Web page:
Of course we long for Tony to have been truly converted to faith in Jesus. But one wonders whether he might have had the same experience shutting himself away from the busyness of life anywhere. How does he know this was an authentic experience of God rather than just peace experienced through relaxation? Do not Buddhists claim similar experiences through their meditation? Mystical spirituality is very in tune with the spirit of our age. People are cynical of the rat race, suspicious of truth claims, and so long for spirituality that grants simplicity of lifestyle and flexibility of belief. And it is here that mysticism is so fundamentally dangerous. It can lead people to assure themselves of a right relationship with God on the basis of an experience, no matter what their beliefs or behaviour. In Tony’s words, it allows them to explore “on their own terms.” It is in many ways then an easy spirituality: one that to some extent meets our spiritual needs without making great spiritual demands.

By contrast, Jesus challenged those who worship “what they do not know” (John 4:22), calling them instead to worship in spirit and truth (v23), to repent and believe: to actually acknowledge him as God’s Son and ruler, and so live in obedience to his will. Jesus was adamant that those who did not acknowledge him in this way did not in fact know God (John 5:23).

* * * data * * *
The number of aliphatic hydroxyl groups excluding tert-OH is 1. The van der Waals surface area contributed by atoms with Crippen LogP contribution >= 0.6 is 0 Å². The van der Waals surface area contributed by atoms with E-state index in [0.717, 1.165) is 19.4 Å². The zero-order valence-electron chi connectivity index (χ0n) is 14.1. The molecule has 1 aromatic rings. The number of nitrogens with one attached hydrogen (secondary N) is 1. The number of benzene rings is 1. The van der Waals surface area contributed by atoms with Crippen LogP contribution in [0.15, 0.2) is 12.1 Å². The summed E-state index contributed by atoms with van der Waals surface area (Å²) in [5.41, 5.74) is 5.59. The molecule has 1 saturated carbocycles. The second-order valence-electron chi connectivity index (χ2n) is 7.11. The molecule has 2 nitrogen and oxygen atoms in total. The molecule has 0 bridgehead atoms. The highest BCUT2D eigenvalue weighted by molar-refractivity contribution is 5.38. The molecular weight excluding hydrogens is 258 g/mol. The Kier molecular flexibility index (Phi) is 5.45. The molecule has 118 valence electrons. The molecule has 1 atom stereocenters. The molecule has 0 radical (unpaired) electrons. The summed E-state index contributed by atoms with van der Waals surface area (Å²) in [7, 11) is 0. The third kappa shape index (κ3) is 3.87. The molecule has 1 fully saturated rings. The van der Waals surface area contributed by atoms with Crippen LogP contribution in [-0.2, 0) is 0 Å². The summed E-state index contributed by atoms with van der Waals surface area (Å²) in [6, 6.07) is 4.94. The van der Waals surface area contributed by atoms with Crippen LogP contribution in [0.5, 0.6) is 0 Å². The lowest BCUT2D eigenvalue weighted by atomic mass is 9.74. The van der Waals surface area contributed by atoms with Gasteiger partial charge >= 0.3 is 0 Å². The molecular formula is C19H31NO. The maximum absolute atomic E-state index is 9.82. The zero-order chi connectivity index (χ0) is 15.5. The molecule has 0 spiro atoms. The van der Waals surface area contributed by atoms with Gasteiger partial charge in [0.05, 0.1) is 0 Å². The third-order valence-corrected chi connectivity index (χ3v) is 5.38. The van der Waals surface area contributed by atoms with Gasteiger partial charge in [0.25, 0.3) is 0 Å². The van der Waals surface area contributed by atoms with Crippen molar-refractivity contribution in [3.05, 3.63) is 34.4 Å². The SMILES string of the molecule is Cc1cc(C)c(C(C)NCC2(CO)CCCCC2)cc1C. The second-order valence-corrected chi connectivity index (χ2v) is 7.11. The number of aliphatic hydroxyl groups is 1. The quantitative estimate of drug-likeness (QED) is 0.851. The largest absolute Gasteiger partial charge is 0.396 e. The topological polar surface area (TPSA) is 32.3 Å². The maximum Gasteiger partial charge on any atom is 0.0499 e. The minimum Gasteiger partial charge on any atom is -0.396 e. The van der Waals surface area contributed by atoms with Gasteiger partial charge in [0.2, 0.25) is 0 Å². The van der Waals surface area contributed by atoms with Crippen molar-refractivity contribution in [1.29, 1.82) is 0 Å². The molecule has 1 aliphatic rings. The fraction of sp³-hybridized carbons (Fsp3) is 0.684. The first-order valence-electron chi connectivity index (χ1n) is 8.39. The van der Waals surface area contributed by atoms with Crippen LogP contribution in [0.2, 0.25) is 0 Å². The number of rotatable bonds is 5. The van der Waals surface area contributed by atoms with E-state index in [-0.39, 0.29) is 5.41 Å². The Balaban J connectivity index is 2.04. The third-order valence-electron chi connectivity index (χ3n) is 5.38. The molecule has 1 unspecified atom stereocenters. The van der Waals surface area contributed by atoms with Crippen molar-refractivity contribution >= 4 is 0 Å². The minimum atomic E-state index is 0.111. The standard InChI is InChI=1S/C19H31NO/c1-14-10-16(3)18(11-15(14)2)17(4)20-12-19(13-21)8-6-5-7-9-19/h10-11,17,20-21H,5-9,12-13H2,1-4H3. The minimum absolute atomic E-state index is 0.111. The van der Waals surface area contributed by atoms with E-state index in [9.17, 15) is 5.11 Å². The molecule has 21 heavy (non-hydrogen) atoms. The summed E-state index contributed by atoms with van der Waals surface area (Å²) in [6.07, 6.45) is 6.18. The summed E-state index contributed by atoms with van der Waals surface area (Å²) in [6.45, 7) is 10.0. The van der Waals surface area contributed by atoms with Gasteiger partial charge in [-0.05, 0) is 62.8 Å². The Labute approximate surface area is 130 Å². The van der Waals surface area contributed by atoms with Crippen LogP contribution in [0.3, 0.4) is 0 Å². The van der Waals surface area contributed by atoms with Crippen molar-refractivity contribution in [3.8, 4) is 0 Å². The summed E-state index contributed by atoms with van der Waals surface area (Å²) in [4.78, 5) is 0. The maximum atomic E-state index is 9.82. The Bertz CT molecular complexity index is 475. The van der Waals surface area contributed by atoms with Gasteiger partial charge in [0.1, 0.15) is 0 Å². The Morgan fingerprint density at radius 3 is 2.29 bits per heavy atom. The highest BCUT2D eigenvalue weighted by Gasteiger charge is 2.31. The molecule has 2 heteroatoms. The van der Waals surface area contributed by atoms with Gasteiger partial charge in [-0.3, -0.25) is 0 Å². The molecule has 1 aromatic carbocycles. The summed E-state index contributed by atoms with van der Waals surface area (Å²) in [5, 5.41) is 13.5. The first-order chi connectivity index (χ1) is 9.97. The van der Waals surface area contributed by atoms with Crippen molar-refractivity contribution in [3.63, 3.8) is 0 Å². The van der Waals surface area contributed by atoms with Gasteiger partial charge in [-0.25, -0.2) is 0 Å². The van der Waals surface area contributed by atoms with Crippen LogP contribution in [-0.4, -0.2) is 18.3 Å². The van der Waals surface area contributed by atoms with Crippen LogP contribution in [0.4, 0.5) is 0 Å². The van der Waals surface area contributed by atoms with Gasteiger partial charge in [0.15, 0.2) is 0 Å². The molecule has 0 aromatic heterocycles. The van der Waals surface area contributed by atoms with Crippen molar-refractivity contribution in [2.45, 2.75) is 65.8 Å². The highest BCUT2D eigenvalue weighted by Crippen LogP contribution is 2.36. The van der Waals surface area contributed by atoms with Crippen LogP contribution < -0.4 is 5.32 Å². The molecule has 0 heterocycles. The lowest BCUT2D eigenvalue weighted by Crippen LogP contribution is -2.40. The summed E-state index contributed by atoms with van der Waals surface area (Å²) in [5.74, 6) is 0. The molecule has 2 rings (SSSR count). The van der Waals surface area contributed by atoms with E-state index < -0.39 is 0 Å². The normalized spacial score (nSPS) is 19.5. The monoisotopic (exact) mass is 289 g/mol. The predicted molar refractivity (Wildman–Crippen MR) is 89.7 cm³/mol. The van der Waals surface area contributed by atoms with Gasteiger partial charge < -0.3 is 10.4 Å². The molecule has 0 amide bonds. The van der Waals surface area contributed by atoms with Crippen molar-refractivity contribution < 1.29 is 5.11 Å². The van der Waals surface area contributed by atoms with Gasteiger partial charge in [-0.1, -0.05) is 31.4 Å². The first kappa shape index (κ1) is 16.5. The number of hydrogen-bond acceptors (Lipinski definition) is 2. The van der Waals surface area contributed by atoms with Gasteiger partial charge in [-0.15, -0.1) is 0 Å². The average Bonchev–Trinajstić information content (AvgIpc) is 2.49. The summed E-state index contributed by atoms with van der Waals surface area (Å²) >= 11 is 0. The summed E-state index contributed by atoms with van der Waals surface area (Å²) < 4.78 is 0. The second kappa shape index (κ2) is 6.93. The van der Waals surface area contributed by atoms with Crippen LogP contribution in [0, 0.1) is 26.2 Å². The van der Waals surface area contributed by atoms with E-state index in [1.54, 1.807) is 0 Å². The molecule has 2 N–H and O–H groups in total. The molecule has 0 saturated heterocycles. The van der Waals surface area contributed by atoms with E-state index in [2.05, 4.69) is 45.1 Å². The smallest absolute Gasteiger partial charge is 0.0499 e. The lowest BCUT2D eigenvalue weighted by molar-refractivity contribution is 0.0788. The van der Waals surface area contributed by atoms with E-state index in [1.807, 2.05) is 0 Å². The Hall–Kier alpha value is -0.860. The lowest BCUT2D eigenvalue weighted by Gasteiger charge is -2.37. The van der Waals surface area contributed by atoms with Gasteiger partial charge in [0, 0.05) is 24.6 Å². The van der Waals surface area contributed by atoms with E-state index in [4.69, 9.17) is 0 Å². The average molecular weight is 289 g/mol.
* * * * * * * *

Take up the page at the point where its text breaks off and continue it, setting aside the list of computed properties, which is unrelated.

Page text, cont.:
In his kindness, God has not left us in darkness, groping for any experience we can interpret as an assurance of his presence and acceptance. He has revealed himself clearly to us in his Son, and in the book his Son sanctioned. We can therefore know his presence and acceptance with certainly through faith in his word, irrespective of the ups and downs of our emotions, or the busyness of our lives. The spirituality of Jesus is bible based and bible governed, it is holistic, engaging the whole person, calling them to love God not just with their heart and soul, but with their mind and strength also (Mark 12:30). The concept of actually seeking God in experience is foreign to the bible. By contrast, its longest Psalm consistently equates seeking God with meditating on and obeying his revealed word in the Old Testament. And Peter summarises the path to true spiritual experience by speaking of our being born again by the living and abiding word of God (1 Peter 1:23), which he tells us is the preached gospel (v25) now found in the New Testament. People need not be ships blown here and there by every wind of experience or teaching, but can be steered by the rudder the Lord has provided (Ephesians 4:11-16). Only by this means will they not shipwreck their lives, and be sure of reaching a heavenly destination.

It would be unfair to suggest that the Benedictines had no grasp of this. Their encouragement to read scripture slowly and reflectively is something we can all learn from. And the Abbot in particular sought to ensure the five men did engage with the bible. However a recognition of the primary way the Good Shepherd wants his under-shepherds to shepherd lost sheep was certainly lacking (Acts 20:26-30, 1 Timothy 4:1-6). The relative absence of conversation about the Lord Jesus, the forgiveness of sins, and the call to follow Christ and submit to scripture, inevitably therefore left the candidates free to choose their own form of religion, and authenticate it on the grounds of experiences that were certainly genuine, but were not necessarily experiences of the one true God.

* - accessed 25.5.05 **